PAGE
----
Keeping Your Hands Clean: Protect Yourself and Those Around You

Why Should I Wash My Hands?

Keeping your hands clean is one of the most important steps we can take to avoid getting sick and spreading

Microbes: All tiny living organisms that may or may not cause disease. Germs: Also, known as pathogens, are types of microbes that can cause disease

  • On a daily basis we may come into contact with surfaces and/or objects that may be contaminated with germs and if we do not wash our hands we may become sick
  • We frequently touch our eyes, nose and mouth without realizing it and when we do so without clean hands then we may become sick
  • When preparing food or drinks with unclean hands we can transfer germs to the food and get the people who consume them sick
  • Removing germs through hand washing helps prevent diarrhea and respiratory infections and may even help prevent skin and eye infections
  • By washing our hands and preventing sickness related to germs on unclean hands we can reduce the amount of antibiotics people use and the likelihood that antibiotic resistance will develop

Step 1

Wet your hands with clean, running water (warm or cold), turn off the tap, and apply soap

  • Really, I can use cold water?
    Yes, the temperature of water does not appear to affect microbial remove, but warmer water may cause more skin irritation and is more environmentally costly.
  • Won’t I get more germs on my hands if I turn off the tap, apply soap and then turn on the faucet again?
    No, there is not much evidence to prove whether a significant number of germs are transferred between hands and faucet. However, turning off the faucet after wetting hands saves water!
  • I do not have “antibacterial” soap, but I do have plain soap, will this be ok?
    Yes, studies have shown that there is actually no added health benefit for consumers (this does not include professionals in the healthcare setting) using soaps containing antibacterial ingredients compared with using plain soap.

Step 2

Lather your hands by rubbing them together with the soap. Be sure to lather the backs of your hands, between your fingers, and under your nails.
Washing hands this way creates friction, which helps lift dirt, grease and microbes from skin.

Step 3

Scrub your hands for at least 20 seconds.

  • Do I really have to scrub for 20 seconds?
    Evidence suggests that washing hands for 15-30 seconds removes more germs from hands than washing for shorter periods of time. A good way to keep time is to sing or hum the “Happy Birthday” song from beginning to end twice.

Step 4

Rinse your hands well under clean, running water.

Should I use a paper towel to turn off the faucet after my hands are rinsed?

  • You can, but there are no studies to show that this improves health and this leads to increased use of water and paper towels.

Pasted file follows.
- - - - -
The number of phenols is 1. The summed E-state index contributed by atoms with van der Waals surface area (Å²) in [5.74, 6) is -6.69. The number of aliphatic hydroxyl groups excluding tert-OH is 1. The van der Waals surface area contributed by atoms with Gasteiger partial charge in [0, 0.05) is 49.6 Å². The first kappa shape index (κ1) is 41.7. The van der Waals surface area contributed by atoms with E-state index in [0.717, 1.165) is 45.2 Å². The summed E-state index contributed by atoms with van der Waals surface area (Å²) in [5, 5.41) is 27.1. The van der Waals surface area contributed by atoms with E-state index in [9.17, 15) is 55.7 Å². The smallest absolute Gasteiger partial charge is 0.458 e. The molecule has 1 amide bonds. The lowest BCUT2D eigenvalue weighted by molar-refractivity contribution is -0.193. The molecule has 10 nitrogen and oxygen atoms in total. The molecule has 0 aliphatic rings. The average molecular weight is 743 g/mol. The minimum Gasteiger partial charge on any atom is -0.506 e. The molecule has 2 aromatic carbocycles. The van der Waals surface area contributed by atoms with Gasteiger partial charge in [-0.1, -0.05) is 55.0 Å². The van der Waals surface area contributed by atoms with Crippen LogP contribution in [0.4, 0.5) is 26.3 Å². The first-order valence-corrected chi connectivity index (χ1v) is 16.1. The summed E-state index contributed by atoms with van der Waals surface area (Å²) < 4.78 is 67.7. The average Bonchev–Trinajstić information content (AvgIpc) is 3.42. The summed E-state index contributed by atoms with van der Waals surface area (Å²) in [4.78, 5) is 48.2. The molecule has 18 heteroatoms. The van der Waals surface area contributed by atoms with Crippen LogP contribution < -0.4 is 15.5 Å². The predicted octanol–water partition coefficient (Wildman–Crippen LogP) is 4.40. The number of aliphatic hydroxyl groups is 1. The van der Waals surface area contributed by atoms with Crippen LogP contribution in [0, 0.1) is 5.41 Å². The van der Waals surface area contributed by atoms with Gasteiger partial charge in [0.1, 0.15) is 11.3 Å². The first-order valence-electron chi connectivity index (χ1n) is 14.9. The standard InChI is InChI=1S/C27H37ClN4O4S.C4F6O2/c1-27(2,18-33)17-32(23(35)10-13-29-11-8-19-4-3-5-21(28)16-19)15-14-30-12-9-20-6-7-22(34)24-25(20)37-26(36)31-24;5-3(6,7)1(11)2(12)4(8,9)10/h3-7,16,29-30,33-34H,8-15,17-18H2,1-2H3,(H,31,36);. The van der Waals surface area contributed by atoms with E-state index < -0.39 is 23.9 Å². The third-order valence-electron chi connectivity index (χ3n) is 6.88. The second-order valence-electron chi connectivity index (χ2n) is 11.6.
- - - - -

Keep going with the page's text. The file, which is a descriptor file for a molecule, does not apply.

What if I do not have access to clean, running water and soap?

  • The CDC recommends washing hands with soap and water whenever possible, but when soap and water are not available using a hand sanitizer with at least 60% alcohol can help you avoid
    getting sick and spreading germs to others.

Quick Facts About Hand Sanitizer

  •  Alcohol-based hand sanitizers can quickly reduce the number of microbes on hands in some situations, but sanitizers do not eliminate all types of germs
  • Soap and water are more effective at removing certain kinds of germs like norovirus and clostridium
  •  People may not use a large enough volume of sanitizer or may wipe it off before it has dried and therefore may not effectively inactivate germs it would when used appropriately
  • Hand sanitizers may not be effective when hands are visibly dirty or greasy
  • It is better to wash your hands with soap and water after activities where hands may become very greasy or soiled like handling food, playing sports, working in the garden or
    going fishing
  • Hand sanitizers may not remove harmful chemicals, like pesticides and heavy metals, from hands
  • One study has reported that people who used hand sanitizer to clean hands had increased levels of pesticides in their bodies. If your hands have touched harmful chemicals, it is better to wash your hands with soap and water (or as directed by a poison control center)
  • Hand sanitizers without 60-95% alcohol may not work equally well for many types of germs and may merely reduce the growth of germs rather than kill them outright
  • Swallowing alcohol-based hand sanitizers can cause alcohol poisoning
  • From 2011-2015, U.S. poison control centers received nearly 85,000 calls about hand sanitizer exposures among children. Children may be particularly likely to swallow hand sanitizers that are scented, brightly colored or attractively package. Hand sanitizers should be stored out of reach of young children and should be used with adult supervision

How Do I Use Hand Sanitizer?

Step 1

Read the label to learn the correct amount of product to be used

Step 2

Apply the product to the palm of one hand and rub the product all over the surfaces of your hands until your hands are dry

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